FEDERAL TRADE COMMISSION: Debt Collectors Must Obey Law When Trying To Collect Student Loan Debts

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GC Services, LP fined $700,000 for violations

ABOVE VIDEO: If you are behind in paying your bills and student loans you can expect to hear from a debt collector. A debt collector is someone, other than the creditor, who regularly collects debts owed to someone else. Lawyers who collect debts on a regular basis are considered debt collectors, too.

(FEDERAL TRADE COMMISSION) – If you’ve defaulted on a federal student loan, chances are you’ll hear from a debt collector.

Debt collectors must obey the law when trying to find people who owe money.

One student loan debt collector — GC Services, LP — failed to follow the law, and the FTC is taking action against them.

The FTC alleges GC Services was overly aggressive in their efforts to find student loan debtors by:

Leaving phone messages that illegally disclosed information about a person’s debts to other people without the debtor’s permission.

Calling people multiple times after being told that the person who answered did not owe the debt, that they had called the wrong person, or that the person they wanted could not be reached there.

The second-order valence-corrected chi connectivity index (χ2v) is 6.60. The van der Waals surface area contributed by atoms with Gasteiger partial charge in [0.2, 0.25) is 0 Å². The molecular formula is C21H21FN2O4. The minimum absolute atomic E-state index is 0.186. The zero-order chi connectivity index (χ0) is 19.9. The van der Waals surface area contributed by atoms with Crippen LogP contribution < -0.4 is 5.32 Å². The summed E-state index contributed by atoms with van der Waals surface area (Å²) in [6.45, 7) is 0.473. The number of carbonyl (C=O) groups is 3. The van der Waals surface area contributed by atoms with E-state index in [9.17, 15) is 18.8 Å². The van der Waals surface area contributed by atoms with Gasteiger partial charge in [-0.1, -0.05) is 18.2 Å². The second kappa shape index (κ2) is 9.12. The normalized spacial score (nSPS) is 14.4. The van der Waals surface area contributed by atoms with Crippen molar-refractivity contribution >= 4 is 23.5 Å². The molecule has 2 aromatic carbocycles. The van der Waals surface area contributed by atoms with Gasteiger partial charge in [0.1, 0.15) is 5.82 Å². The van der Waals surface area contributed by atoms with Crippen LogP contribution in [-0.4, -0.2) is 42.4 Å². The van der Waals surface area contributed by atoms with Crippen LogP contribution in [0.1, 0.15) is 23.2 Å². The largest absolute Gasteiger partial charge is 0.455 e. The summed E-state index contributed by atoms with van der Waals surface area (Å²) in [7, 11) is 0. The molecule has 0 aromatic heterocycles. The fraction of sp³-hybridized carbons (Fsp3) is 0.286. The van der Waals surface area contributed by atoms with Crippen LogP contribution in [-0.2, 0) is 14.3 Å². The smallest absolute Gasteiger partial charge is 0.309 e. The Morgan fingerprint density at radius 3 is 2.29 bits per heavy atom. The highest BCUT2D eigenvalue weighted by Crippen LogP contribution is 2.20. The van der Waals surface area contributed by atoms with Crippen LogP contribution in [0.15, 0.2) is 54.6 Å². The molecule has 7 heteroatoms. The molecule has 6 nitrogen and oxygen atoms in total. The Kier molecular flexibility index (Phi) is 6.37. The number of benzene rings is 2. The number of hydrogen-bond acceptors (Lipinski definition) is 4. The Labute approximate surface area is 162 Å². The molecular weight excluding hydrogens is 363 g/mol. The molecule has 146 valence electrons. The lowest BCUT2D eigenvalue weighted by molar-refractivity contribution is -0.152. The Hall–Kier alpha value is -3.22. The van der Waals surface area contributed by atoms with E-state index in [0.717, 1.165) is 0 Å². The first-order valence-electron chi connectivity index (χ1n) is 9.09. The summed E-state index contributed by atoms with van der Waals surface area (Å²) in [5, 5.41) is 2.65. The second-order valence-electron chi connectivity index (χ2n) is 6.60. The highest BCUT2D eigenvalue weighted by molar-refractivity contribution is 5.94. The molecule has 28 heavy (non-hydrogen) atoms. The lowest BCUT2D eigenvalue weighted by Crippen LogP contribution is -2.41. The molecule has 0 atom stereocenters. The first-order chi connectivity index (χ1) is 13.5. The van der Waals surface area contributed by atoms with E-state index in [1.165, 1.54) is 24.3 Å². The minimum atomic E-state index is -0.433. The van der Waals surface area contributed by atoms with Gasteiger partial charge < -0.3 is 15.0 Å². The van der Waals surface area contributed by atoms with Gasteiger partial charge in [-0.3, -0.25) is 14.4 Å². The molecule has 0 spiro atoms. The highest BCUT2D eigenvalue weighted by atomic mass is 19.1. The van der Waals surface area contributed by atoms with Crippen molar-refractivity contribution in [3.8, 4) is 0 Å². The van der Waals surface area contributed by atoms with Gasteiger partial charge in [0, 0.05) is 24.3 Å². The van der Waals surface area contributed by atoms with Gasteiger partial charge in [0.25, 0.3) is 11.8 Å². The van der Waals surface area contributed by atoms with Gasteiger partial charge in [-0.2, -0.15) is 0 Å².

If you believe a collector has violated your rights as debtor, the Federal Trade Commission wants to hear about it.  (FTC image)

Falsely claiming the company would take steps to prevent its employees from making unlawful calls to third parties to find a debtor.

Under a settlement with the FTC, GC Services will pay a civil penalty of $700,000, stop violating the FTC Act and the Fair Debt Collections Practices Act, and maintain records — for at least three years — to show they’re in compliance.

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It’s important to understand your rights if you’re ever contacted by debt collectors. They:

  • may not call you before 8 a.m. or after 9 p.m.
  • may not contact you at work if you’ve told them that your employer doesn’t allow you to get such calls in the workplace
  • may not contact a third party about you for any reason other than getting your contact information
  • may not harass or abuse you or anyone else they contact about you
  • may not lie about the amount you owe
  • may not use deceptive methods to collect a debt from you, including: falsely claim to be law enforcement officers; use a fake company name; claim that you’ll be arrested if you don’t pay your debt; or threaten to seize, garnish, attach, or sell your property or your wages — unless they are permitted by law to do it and intend to do so.

If you believe a collector has violated those rights, the FTC wants to hear about it.

CLICK HERE if you’re having trouble paying your student loan and need to refer t0 “Student Loan Debt Relief.”

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Under a settlement with the FTC, GC Services will pay a civil penalty of $700,000, stop violating the FTC Act and the Fair Debt Collections Practices Act, and maintain records — for at least three years — to show they’re in compliance. (FDCPA image)


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